Impact of public reporting of 30-day mortality on timing of death after coronary artery bypass graft surgery
Background: Recent reports have raised concerns that public reporting of 30-day mortality after cardiac surgery may delay decisions to withdraw life-sustaining therapies for some patients. We sought to examine whether timing of mortality after coronary artery bypass graft (CABG) surgery significantly increases after day 30 in Massachusetts (MA), a state that reports 30-day mortality. We used New York (NY) as a comparator state, which reports combined 30-day and all in-hospital mortality, irrespective of time since surgery.
Methods: We conducted a retrospective cohort study of patients who underwent CABG surgery in hospitals in MA and NY, 2008-2013. We calculated the empiric daily hazard of in-hospital death, without censoring on hospital discharge and used joinpoint regression to identify significant changes in the daily hazard over time.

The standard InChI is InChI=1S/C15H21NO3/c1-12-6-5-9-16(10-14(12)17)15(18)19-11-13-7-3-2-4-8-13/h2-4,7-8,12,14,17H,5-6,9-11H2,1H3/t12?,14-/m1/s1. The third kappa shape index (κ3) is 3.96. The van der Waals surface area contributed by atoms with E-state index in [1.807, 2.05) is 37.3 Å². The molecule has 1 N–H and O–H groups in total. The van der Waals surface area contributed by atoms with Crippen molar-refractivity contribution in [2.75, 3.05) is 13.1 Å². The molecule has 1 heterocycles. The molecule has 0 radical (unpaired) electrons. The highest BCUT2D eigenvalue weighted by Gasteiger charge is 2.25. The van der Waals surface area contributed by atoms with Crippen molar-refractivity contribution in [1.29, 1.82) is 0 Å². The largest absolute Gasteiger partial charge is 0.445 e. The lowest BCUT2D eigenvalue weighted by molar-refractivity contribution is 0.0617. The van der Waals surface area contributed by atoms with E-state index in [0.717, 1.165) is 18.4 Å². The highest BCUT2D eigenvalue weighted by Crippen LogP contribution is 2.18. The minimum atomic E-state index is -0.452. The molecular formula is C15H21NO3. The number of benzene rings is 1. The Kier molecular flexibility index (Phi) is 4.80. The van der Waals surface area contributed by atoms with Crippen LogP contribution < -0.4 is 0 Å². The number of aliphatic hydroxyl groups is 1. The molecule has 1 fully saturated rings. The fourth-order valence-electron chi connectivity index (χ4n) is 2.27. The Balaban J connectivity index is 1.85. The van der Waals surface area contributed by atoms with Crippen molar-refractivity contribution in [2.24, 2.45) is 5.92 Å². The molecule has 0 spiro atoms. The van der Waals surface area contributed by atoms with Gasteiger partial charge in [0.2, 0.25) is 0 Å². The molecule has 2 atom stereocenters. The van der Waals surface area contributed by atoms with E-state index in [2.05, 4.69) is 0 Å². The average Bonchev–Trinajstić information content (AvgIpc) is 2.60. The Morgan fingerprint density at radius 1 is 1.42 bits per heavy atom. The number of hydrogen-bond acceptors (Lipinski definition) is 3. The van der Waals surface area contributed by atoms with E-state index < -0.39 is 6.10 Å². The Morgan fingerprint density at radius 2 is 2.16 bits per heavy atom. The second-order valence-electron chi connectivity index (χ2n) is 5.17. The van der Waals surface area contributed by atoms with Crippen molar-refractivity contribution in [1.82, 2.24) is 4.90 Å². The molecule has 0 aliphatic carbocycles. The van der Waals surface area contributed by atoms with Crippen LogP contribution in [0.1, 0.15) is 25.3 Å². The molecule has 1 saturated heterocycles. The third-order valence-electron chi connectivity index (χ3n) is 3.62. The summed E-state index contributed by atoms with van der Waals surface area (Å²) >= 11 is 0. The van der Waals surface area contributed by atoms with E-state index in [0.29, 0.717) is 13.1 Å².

Results: In MA and NY, 24,310 and 61,925 patients underwent CABG respectively. In-hospital mortality was low, with 524 deaths (2.2%) in MA and 1,398 (2.3%) in NY. Joinpoint regression did not identify a change in the daily hazard of in-hospital death at day 30 or 31 in either state; significant joinpoints were identified on day 10 (95% confidence interval 7-15) for MA and days 2 (2-3) and 12 (8-15) for NY.
Conclusion: In MA, a state with a long history of publicly reporting cardiac surgery outcomes at day 30, we found no evidence of increased mortality occurring immediately after day 30 for CABG patients. These findings suggest that delays in withdrawal of life-sustaining therapy do not routinely occur as an unintended consequence of public reporting.
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- June 3, 2019
This is a pre-print of an article published in Anesthesiology, December 2017.